230 ANNE OF GREEN GABLES
kitchen door with her tired curly head in Manila's gingham lap.
A cool wind was blowing down over the long harvest fields from the rims of firry western hills and whistling through the poplars. One clear star hung above the orchard and the fireflies were flitting over in Lovers' Lane, in and out among the ferns and rustling boughs. Anne watched them as she talked and somehow felt that wind and stars and fireflies were all tangled up together into something unutterably sweet and enchanting.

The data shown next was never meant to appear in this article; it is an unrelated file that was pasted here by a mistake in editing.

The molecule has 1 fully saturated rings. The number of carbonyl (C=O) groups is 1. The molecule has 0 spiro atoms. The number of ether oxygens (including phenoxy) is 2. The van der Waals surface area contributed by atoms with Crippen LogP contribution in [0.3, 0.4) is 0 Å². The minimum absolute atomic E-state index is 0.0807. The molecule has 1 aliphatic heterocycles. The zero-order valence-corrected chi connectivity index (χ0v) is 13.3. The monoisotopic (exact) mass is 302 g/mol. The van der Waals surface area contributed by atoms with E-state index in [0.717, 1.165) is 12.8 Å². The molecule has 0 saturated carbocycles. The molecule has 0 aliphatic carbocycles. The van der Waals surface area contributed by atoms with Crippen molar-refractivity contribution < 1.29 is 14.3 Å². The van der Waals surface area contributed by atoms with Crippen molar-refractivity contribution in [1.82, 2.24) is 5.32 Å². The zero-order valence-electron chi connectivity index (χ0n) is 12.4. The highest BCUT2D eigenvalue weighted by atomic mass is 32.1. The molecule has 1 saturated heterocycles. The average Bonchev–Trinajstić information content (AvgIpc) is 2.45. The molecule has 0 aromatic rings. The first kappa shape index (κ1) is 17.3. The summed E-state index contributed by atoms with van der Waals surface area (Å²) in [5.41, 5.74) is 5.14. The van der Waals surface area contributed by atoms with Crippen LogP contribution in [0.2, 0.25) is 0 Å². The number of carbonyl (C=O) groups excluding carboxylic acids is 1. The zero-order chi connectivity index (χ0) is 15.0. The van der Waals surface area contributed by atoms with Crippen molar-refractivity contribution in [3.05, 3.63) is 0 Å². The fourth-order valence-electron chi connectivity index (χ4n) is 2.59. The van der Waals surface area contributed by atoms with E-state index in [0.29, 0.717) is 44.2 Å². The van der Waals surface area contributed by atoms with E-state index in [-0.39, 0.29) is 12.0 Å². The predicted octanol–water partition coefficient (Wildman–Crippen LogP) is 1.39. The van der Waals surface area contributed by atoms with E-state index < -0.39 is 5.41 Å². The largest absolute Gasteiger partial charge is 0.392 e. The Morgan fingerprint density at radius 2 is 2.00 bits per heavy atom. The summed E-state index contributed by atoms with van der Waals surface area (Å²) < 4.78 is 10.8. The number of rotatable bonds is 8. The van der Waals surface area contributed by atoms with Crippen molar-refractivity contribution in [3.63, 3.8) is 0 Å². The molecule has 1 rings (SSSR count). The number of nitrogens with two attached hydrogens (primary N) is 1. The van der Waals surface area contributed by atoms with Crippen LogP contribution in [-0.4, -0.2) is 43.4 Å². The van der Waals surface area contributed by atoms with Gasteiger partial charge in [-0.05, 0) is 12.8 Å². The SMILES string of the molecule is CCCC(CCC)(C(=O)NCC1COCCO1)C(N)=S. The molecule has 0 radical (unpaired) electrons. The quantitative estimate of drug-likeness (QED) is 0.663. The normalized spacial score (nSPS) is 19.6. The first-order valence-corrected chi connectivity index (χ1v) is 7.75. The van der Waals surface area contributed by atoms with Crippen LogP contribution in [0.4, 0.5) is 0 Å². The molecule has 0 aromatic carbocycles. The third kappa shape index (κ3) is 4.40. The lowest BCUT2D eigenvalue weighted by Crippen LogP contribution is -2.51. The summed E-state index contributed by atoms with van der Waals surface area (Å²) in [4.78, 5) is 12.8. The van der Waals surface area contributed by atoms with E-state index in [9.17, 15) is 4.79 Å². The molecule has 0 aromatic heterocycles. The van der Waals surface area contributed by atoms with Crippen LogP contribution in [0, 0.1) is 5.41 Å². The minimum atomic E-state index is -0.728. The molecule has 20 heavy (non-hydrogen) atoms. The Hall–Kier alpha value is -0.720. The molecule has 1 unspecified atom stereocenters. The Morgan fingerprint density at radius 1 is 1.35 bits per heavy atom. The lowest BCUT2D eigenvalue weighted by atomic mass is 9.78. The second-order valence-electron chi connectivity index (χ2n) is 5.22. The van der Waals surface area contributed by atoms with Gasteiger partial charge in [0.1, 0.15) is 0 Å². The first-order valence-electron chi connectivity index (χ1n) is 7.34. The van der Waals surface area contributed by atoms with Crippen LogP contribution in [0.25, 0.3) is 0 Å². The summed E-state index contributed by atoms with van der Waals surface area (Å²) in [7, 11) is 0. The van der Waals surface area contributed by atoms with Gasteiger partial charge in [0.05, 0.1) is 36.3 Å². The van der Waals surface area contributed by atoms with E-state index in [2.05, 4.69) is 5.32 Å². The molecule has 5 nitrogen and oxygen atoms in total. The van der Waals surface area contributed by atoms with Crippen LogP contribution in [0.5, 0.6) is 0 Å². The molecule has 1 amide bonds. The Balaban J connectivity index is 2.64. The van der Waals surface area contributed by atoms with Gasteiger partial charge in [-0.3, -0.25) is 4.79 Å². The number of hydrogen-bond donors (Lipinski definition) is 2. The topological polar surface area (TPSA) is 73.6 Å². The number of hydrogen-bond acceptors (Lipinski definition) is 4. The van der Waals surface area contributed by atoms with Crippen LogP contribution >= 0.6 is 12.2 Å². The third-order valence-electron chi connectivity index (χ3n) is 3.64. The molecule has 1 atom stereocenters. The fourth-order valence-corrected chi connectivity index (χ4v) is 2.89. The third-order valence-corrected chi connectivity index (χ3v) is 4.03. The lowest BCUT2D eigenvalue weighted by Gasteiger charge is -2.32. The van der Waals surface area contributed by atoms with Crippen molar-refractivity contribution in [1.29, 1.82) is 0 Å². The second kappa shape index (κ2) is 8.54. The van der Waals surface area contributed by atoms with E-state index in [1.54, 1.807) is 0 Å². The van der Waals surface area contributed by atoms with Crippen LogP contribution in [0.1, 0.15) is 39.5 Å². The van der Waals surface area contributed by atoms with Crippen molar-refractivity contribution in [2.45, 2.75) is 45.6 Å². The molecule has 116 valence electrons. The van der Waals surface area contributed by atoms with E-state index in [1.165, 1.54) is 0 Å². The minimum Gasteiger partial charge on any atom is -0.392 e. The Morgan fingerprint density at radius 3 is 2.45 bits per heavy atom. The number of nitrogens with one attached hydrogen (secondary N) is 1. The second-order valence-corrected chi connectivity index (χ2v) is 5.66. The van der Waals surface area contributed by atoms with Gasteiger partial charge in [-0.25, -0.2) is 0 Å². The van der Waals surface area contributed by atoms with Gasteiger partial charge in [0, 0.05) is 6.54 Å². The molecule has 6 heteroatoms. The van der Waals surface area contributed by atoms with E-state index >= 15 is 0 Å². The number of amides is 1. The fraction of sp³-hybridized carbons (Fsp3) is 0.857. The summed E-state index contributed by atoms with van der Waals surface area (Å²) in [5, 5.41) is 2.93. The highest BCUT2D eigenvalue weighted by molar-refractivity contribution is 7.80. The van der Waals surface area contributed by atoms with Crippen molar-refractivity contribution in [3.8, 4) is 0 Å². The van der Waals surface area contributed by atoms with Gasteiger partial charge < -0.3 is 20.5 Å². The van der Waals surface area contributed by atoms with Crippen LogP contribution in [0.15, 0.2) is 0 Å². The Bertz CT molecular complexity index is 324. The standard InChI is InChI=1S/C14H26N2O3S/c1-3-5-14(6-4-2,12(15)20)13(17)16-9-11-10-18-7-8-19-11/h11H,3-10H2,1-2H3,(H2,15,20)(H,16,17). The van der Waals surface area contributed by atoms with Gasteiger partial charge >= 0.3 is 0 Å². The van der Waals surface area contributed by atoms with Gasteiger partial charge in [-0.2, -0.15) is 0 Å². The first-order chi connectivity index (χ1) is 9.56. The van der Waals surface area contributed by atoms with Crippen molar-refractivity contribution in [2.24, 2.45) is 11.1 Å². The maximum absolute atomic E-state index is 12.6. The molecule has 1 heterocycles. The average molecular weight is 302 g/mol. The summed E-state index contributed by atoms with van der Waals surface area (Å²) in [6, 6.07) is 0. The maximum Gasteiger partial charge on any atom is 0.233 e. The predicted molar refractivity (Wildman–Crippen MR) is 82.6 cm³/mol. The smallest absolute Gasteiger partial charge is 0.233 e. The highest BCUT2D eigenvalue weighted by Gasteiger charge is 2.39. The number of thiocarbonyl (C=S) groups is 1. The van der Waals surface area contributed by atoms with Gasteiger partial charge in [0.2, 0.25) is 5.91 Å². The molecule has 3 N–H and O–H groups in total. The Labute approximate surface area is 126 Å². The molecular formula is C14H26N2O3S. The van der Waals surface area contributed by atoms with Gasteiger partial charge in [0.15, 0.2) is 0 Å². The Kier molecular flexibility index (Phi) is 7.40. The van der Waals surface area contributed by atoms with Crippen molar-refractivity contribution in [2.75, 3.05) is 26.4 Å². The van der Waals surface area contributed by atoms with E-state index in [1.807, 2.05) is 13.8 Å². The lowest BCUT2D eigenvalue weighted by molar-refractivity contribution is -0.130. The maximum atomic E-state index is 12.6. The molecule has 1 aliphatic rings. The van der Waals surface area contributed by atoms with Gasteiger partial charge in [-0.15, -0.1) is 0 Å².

"Oh, Marilla, I've had a most fascinating time. I feel that I have not lived in vain and I shall always feel like that even if I should never be invited to tea at a manse again. When I got there Mrs. Allan met me at the door. She was dressed in the sweetest dress of pale pink organdy, with dozens of frills and elbow sleeves, and she looked just like a seraph. I really think I'd like to be a minister's wife when I grow up, Marilla. A minister mightn't mind my red hair because he wouldn't be thinking of such worldly things. But then of course one would have to be naturally good and I'll never be that, so I suppose there's no use in thinking about it Some people are naturally good, you know, and others are not. I'm one of the others. Mrs. Lynde says I'm full of original sin. No matter how hard I try to be good I can never make such a success of it as those who are naturally good. It's a good deal like geometry, I expect But don't you think the trying so hard ought to count for something ? Mrs. Allan is one of the naturally good people. I love her passionately. You know there are some